Are your remarks the result of a dispassionate attempt to evaluate my work given that you seem not to have read it carefully? The big issues you raised have all been addressed in my book: Re Gospel of John and Synoptics, see Chapters 7 and 8. Re: ‘evidence of absence and absence of evidence.’ see Chapter 5; Re: fragmentary and selective writings, Ebionites, objections from non-Christian Jewish opponents, see Chapter 5; re: falsification of Jesus’ intention, see Chapter 6. As Professor Hurtado mentioned ‘Dr. Loke’s arguments required a full monograph’ and cannot be covered in detail here in a single blog post. I can only refer the reader to my book where these big issues are addressed in detail.

      • Hon Wai Lai permalink

        Hi Andrew, as I stated in my post, my opening remarks concern the impression I received from our brief exchanges many years ago when you were finishing your thesis, before I could have evaluated your work carefully given there was nothing in the public domain to evaluate. I have not read your book (and wasn’t aware of it until Prof. Hurtado’s recent blog articles), and neither have the other people who commented on your arguments on this blog. Given you have addressed the big issues I raised, I plan to take a look in due course when a reasonably priced paperback is out. Prof. Hurtado’s critical responses would be illuminating, though I accept it would be inappropriate to disseminate private correspondences. Hon Wai

      • I don’t think you had read our brief exchanges carefully either. My book is available online on Cambridge Core which many institutions have subscription to: https://www.cambridge.org/core/books/the-origin-of-divine-christology/5E4C95A4DF79ECE6851D6B927C133AF3 . Concerning Prof Hurtado’s critical responses in our private correspondences, I responded to them in my book as well.

      • Hon Wai Lai permalink

        Thanks Andrew for the link to download the book. I may be able to access it. I plan to read through your book in due course. One thing I admire about your work is the philosophical precision and your careful engagement with authors you disagree, making it easy to understand and engage with, easy to identify points of agreement and disagreement – unlike much of the work in biblical studies which are packed full of disparate facts without a tight argument.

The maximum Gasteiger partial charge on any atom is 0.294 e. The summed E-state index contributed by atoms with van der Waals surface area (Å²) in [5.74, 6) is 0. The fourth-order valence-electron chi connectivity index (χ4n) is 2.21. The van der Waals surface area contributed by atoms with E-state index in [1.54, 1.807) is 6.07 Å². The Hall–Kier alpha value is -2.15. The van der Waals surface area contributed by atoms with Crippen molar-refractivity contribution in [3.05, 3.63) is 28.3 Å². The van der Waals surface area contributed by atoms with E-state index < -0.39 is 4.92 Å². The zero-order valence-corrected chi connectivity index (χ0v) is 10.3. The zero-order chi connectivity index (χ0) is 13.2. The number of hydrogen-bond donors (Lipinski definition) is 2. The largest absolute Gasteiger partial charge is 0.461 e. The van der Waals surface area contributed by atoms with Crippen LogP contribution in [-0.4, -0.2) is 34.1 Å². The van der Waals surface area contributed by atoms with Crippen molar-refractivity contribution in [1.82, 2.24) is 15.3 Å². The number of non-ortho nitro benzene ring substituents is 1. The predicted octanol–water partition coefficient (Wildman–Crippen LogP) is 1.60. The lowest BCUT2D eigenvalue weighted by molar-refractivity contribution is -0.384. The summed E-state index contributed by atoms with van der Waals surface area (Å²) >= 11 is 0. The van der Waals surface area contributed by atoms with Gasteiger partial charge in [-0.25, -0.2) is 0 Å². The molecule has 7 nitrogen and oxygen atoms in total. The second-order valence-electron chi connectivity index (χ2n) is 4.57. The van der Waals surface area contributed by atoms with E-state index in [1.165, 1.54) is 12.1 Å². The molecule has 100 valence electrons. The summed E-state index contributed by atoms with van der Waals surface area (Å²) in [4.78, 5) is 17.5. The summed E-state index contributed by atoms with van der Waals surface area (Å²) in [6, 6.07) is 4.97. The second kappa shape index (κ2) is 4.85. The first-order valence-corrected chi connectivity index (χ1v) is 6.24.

5. Timothy Joseph permalink

    Dr. H.
    As I read through the Gospels, it seems to me, that Jesus’ disciples are confronted with his miracles and teachings. Their response seems to be uncertainty about who Jesus is. The Gospels, themselves, indicate that it was after Jesus was raised that the disciples recognized him for who he is. While I see statements in even the Synoptics that post-resurrection look like Divine claims from Jesus’ mouth, nowhere in the Gospels prior to the resurrection do the disciples acknowledge him as such.
    Again it seems unless Loke is proposing a ‘Secret Divinity’, Jesus was not very successful in getting the Divinity message out. Does Jesus claim to be Divine, the answer for me based on the Gospels is yes, but only in light of the resurrection where or can this be seen.
    Tim

    • Tim, I would say the Synoptic narratives depict the disciples (and the demons) of being certain of who Jesus is, namely the Messiah. However I would agree with you insofar as the evangelists leave questions on their characters’ lips that suggest an unresolved tension in Jesus’s relation to God and humanity – even in the evangelists’ own eyes. Hence, questions abound like, “Who then is this, who even forgives sins?” (Luke 7:49), “Who then is this whom even wind and sea obey” (Mark 4:41), “If David calls him ‘lord’, how can he be his son?” (Matt. 22:45)

      So perhaps one can say the disciples in the narrative (and evangelists) are certain of who Jesus is – the Messiah – but aren’t yet certain of all that that entails?

    • Hi Timothy, the main proposal of my book is that ‘Jesus was regarded as truly divine in earliest Christianity because its leaders thought that God demanded them to do so through the following way: A sizeable group of them perceived that Jesus claimed and showed himself to be truly divine, and they thought that God vindicated this claim by raising Jesus from the dead’ (p.1).

      In principle, this proposal is open as to WHEN a sizeable group of them perceived that Jesus claimed to be truly divine—it could be pre-resurrection or during the resurrection appearances which I think are veridical because of the reasons summarized on pp.160-1.

      Additionally, while I do think that the disciples’ experience of Jesus’ resurrection and exaltation was a crucial necessary condition for the worship of Jesus post-crucifixion, my proposal does not in principle exclude the possibility that Jesus was already worshipped by some people pre-resurrection, as portrayed, for example, in Matthew 14:27-33 (a text outside of the Gospel of John; I find the ἐγώ εἰμι in 14:27 [cf. John 8:58] and προσεκύνησαν in 14:33 to be particularly significant). The assumption ‘if a purported event meshes well with an author’s redactional motive, then the author made up the event’ is unjustified, for there is no reason why the occurrence of a given event cannot dovetail with the author’s editorial purposes. But even if what was portrayed did not happen pre-resurrection, this does not imply that Jesus did not claim to be truly divine ‘pre-resurrection’. It is not (as you say) that I am proposing a ‘Secret Divinity’, but rather, as explained on p.162, given the disciples’ Jewish monotheistic faith